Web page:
Expats now living on the Edge

Big changes to European reception
of UK TV via satellite?

Viewers in parts of continental Europe,
Scandinavia and the Mediterranean
begin to lose further UK free-to-air
channels as a result of the switch to new
satellite Astra 2E.
The BBC satellite move is part of a
second phase of moving TV and
radio services across to a new generation
of three satellites that will provide
the UK and Ireland with TV and radio services
via Sky and Freesat.All of the three new
satellites have a much tighter spotbeam,
specifically designed for the UK and Ireland.
The first phase took place in late 2012,
when Astra 2F went into service and the
first batch of UK free-to-air channels,
including standard definition Channel 5,
were lost across parts of Europe.Additionally, the reports also indicate
where “sidelobes” around the main spotbeam
are found, and where “nulls” are found.The best image to illustrate the reception
situation comes from Asia-Pacific satellite
website APSATTV.

This is a cross section of a typical satellite’s
footprint on earth.(Don’t take too much notice
of the dB numbers here for the following
information.)

The main lobe or the big hump in the middle
– in our case,the UK spotbeam – is over the UK,
Ireland and the low countries.To keep it simple,
the hump is where signal strengths are the best.
To the left (West) reception disappears into
the Atlantic.

To the right (south and east  into continental Europe),
as you go further to the edge of the main lobe,
reception drops off rapidly, and we go into a null.

In the case of Astra 2E, the satellite signal drops
off rapidly over southern France,where dish sizes
for UK TV increase rapidly south of Toulouse.
The same is true over Germany,where a new
East-West divide slices the country in two.

This “null” is, according to reception reports,
over Catalonia, parts of Northern Italy,Austria
and up through parts of the Czech Republic
into Eastern Germany.If you’re right under
the null, even the biggest satellite dishes are
unlikely to help. Users in Catalonia have tried and
failed with a 3 metre dish!

Beyond the null are side lobes. You can see in
the picture above the side lobes represented by
a smaller “hump”. Places such as Valencia,
Western Poland and Southern Sweden have
reported surprisingly good results on
smaller dish sizes.

Then we go into another null, as we move
further away from the spotbeam.
Southern Spain, for example, is badly hit by
this null. Gibraltar’s Panorama website recently
reported that some local satellite installers couldn’t
get a signal from sister satellite Astra 2F
(which has a practically identical spotbeam) even
with a 6 metre dish.

As we see in the picture,
a further – but weaker – side lobe comes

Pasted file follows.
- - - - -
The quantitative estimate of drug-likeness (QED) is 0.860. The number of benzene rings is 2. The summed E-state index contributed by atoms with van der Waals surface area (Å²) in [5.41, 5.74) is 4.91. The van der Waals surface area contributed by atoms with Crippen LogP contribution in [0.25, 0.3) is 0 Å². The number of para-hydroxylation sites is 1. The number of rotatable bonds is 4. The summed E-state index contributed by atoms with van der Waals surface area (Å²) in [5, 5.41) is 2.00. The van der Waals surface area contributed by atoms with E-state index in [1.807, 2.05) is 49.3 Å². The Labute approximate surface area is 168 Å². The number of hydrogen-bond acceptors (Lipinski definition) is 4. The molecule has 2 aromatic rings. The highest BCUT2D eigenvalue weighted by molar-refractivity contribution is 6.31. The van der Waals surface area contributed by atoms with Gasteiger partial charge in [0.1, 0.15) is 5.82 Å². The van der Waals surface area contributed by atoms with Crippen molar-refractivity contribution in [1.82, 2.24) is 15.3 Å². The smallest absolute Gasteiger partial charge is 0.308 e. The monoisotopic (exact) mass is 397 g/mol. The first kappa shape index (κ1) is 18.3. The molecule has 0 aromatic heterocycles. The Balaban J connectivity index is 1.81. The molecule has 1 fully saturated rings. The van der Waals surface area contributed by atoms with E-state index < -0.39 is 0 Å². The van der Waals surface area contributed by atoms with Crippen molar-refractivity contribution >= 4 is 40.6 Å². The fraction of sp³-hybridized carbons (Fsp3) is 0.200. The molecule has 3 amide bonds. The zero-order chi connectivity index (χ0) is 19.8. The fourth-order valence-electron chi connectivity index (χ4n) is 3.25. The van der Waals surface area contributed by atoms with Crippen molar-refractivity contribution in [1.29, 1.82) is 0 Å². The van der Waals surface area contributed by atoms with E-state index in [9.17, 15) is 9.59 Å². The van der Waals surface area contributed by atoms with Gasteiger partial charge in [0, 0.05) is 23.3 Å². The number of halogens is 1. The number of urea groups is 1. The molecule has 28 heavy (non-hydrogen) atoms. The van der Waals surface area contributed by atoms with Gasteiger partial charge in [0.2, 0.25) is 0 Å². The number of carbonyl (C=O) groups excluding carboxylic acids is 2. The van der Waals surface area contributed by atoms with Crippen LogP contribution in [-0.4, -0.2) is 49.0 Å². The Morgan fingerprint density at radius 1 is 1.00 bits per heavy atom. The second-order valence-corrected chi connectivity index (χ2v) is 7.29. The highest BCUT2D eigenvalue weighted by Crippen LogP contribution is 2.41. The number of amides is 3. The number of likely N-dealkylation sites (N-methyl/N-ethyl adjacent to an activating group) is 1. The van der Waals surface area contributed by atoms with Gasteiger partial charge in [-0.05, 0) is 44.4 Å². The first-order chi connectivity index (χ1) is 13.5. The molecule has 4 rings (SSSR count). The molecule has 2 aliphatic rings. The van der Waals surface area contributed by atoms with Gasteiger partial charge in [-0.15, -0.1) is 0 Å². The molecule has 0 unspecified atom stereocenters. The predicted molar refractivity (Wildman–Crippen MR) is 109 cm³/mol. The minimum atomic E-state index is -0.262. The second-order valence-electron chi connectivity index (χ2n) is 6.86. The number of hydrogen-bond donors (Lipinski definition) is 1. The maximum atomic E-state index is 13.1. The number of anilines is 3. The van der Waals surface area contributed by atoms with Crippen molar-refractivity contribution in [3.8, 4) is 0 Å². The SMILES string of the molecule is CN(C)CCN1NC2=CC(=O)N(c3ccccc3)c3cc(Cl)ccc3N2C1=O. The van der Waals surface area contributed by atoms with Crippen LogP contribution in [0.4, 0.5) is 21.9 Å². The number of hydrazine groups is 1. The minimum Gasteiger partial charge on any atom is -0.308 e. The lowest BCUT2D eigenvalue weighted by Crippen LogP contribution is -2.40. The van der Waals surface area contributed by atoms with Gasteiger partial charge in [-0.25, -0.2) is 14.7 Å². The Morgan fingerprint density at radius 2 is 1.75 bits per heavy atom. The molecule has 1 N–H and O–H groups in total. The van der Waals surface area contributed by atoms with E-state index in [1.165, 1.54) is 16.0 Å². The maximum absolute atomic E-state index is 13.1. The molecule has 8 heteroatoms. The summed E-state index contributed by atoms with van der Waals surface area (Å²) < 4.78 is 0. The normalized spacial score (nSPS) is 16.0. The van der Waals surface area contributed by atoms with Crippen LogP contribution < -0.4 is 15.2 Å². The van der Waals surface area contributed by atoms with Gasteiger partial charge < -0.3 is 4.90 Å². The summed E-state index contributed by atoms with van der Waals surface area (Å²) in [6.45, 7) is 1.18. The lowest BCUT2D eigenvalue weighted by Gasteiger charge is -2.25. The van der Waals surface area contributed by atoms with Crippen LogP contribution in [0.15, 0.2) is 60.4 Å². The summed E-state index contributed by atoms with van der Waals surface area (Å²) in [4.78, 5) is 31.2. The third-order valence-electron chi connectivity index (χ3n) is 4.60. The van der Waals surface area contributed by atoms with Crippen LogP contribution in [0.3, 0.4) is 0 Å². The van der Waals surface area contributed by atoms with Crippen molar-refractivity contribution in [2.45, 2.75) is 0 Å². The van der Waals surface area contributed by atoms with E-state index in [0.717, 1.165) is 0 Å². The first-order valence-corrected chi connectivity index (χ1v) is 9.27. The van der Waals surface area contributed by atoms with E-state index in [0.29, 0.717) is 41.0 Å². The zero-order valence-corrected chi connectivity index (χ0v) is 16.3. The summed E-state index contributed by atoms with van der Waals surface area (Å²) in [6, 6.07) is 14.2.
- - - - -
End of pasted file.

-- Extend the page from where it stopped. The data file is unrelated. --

into play the further away we get.
This has allowed some in the Canaries to get
some reception with a 3 metre dish – but very
localised and patchy.

Side lobes mean that you can’t just assume
that satellite dish sizes need to increase steadily
the further away you are from the spot beam.
In fact, there are distinct ‘waves’, with dish sizes
increasing near nulls and decreasing near side lobes.

Here’s a satellite a footprint map for Astra 2E.
NOTE: dish sizes are designed to be
conservative.
 Some users will have very
professional set-ups with satellite receivers
containing sensitive tuners. Any slight anomalies
or shortcomings in satellite set-ups will have a major
affect in fringe areas.Some smaller dish sizes might be able to pick
up some,but not all channels on the UK spotbeam.
Early reception reports suggest the “nulls” are
slightly further away from the spotbeam on
lower frequencies:so some regional variations
of channels may be available, but not others.
In addition,the spotbeam appears to ‘wobble’ a bit.
As the drop-off around the spotbeam is
so sharp, it means reception can vary
greatly from hour to hour.Some user reports
show that they have lost BBC channels,
before regaining them for a while.
A larger dish size will normally provide some
reserve when that happens, and also for when
the weather is bad.

The 150cm line is effectively the edge of the
main lobe (spotbeam). 
Just behind it is the first null,
where reception is either difficult or impossible. 

Beyond the first null are sidelobes.
These are indicated over the Valencia area and
even parts of West Poland and southern Sweden.

Most Sky services, including the Sky hosted ITV2,3
and 4 in HD are broadcast on a pan-European beam,
as is the temporary BBC Red Button stream “BBC RB2”
for the Winter Olympics:

This is the footprint, which requires completely
different dish sizes in the affected parts of Europe:

It even has deliberate hotspots over the
Canaries and Poland!
So Sky don’t loose the 1m+ Expat subscribers

This article has been useful and Id like to recieve more information from Digi Repairs UK regarding all things Sky.

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